I know they’re not real, but I feel like I’m a better person for knowing Amy and Matthew and that’s saying a lot about fictional characters. I’ll never look at another physically or emotionally challenged person the same way again. The author has crafted such authentic characters that I had to constantly remind myself they only exist in the minds of the author and her readers.

    Cammie McGovern has sculpted beautifully flawed individuals who are only more beautiful because of their imperfections. And I’m not talking about Amy’s cerebral palsy or Matthew’s OCD, but the very human aspects that pull them off the page and turn them into three dimensional, thinking, feeling, less than perfect humans that we want to spend time with, laugh with, just be with.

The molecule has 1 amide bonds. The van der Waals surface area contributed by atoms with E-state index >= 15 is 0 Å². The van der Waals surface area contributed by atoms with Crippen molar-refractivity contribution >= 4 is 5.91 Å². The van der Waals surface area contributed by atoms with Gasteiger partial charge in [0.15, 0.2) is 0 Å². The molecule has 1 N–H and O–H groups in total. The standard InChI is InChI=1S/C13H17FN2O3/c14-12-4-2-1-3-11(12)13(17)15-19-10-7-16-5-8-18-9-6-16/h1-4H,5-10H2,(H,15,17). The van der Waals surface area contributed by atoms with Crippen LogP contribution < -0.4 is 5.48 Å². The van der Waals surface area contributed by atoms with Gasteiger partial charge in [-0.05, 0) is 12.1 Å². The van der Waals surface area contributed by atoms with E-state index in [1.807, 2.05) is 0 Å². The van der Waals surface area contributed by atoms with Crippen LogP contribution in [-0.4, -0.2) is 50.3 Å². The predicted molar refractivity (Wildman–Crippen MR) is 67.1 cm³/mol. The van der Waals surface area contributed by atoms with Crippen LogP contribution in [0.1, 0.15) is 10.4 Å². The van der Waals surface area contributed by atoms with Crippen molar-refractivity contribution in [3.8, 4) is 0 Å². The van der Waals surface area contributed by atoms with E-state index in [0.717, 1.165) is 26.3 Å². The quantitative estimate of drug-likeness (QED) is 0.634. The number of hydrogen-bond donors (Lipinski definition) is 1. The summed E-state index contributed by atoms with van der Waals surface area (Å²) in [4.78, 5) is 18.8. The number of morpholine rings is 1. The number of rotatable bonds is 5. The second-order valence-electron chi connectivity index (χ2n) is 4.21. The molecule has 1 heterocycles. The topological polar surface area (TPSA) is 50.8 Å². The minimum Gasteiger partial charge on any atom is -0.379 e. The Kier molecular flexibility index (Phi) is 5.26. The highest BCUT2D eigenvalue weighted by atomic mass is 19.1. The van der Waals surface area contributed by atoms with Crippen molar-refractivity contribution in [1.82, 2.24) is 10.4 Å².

Bottom Line
    This story has something for everyone. It is a young adult/new adult story, but it has so much more to offer that I want to tell everyone I know to read it. I feel like I need more than five stars. Five stars is exceptional. What is above that? Quite simply, Say What You Will is the best book of any genre I’ve read in a long time.

    Disclaimer
    I was provided a copy of this book by the publisher in exchange for an honest review.

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  • Anonymous

    Posted July 4, 2014

    Amazing

    You would never expect to feel so close to a set of characters. Beautifully written and it explains what Matthew and Amy are both going through. Loved it and read it in a day and a half. Just amazing.

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  • Posted June 24, 2014

    This book is just absolutely stunning. What a unique love story!

    This book is just absolutely stunning. What a unique love story! 

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  • Posted June 15, 2014

    more from this reviewer

    I'm at a bit of a loss with this book. I kept putting off readin